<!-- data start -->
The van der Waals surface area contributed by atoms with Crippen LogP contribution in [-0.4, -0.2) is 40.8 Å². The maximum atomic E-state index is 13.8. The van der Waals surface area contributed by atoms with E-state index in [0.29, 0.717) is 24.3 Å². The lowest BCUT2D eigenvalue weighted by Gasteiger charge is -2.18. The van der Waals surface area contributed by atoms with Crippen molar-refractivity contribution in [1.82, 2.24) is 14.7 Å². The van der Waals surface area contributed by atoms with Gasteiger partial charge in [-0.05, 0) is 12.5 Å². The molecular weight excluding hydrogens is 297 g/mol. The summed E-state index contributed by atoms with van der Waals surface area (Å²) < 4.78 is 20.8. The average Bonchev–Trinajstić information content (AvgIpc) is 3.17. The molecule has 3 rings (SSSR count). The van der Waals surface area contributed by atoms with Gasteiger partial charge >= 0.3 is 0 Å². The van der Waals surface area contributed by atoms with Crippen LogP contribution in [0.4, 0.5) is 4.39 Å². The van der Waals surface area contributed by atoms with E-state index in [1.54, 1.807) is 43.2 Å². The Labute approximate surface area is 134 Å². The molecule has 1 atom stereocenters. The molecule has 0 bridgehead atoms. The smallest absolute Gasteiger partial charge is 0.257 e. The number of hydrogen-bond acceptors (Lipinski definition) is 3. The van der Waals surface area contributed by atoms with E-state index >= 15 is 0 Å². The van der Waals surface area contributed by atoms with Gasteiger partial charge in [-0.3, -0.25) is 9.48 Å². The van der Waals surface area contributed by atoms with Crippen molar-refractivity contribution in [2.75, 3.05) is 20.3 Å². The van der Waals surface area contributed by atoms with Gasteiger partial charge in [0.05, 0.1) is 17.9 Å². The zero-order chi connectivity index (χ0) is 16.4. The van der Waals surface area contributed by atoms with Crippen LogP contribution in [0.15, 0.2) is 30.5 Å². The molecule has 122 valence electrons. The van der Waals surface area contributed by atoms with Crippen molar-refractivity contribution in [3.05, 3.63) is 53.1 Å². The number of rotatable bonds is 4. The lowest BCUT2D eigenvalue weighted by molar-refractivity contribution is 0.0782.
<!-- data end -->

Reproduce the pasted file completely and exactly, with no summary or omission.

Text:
The van der Waals surface area contributed by atoms with Crippen LogP contribution in [-0.4, -0.2) is 40.8 Å². The maximum atomic E-state index is 13.8. The van der Waals surface area contributed by atoms with E-state index in [0.29, 0.717) is 24.3 Å². The lowest BCUT2D eigenvalue weighted by Gasteiger charge is -2.18. The van der Waals surface area contributed by atoms with Crippen molar-refractivity contribution in [1.82, 2.24) is 14.7 Å². The van der Waals surface area contributed by atoms with Gasteiger partial charge in [-0.05, 0) is 12.5 Å². The molecular weight excluding hydrogens is 297 g/mol. The summed E-state index contributed by atoms with van der Waals surface area (Å²) < 4.78 is 20.8. The average Bonchev–Trinajstić information content (AvgIpc) is 3.17. The molecule has 3 rings (SSSR count). The van der Waals surface area contributed by atoms with Gasteiger partial charge >= 0.3 is 0 Å². The van der Waals surface area contributed by atoms with Crippen LogP contribution in [0.4, 0.5) is 4.39 Å². The van der Waals surface area contributed by atoms with E-state index in [1.54, 1.807) is 43.2 Å². The Labute approximate surface area is 134 Å². The molecule has 1 atom stereocenters. The molecule has 0 bridgehead atoms. The smallest absolute Gasteiger partial charge is 0.257 e. The number of hydrogen-bond acceptors (Lipinski definition) is 3. The van der Waals surface area contributed by atoms with E-state index >= 15 is 0 Å². The van der Waals surface area contributed by atoms with Gasteiger partial charge in [-0.3, -0.25) is 9.48 Å². The van der Waals surface area contributed by atoms with Crippen molar-refractivity contribution in [2.75, 3.05) is 20.3 Å². The van der Waals surface area contributed by atoms with Gasteiger partial charge in [0.05, 0.1) is 17.9 Å². The zero-order chi connectivity index (χ0) is 16.4. The van der Waals surface area contributed by atoms with Crippen LogP contribution in [0.15, 0.2) is 30.5 Å². The molecule has 122 valence electrons. The van der Waals surface area contributed by atoms with Crippen molar-refractivity contribution in [3.05, 3.63) is 53.1 Å². The number of rotatable bonds is 4. The lowest BCUT2D eigenvalue weighted by molar-refractivity contribution is 0.0782.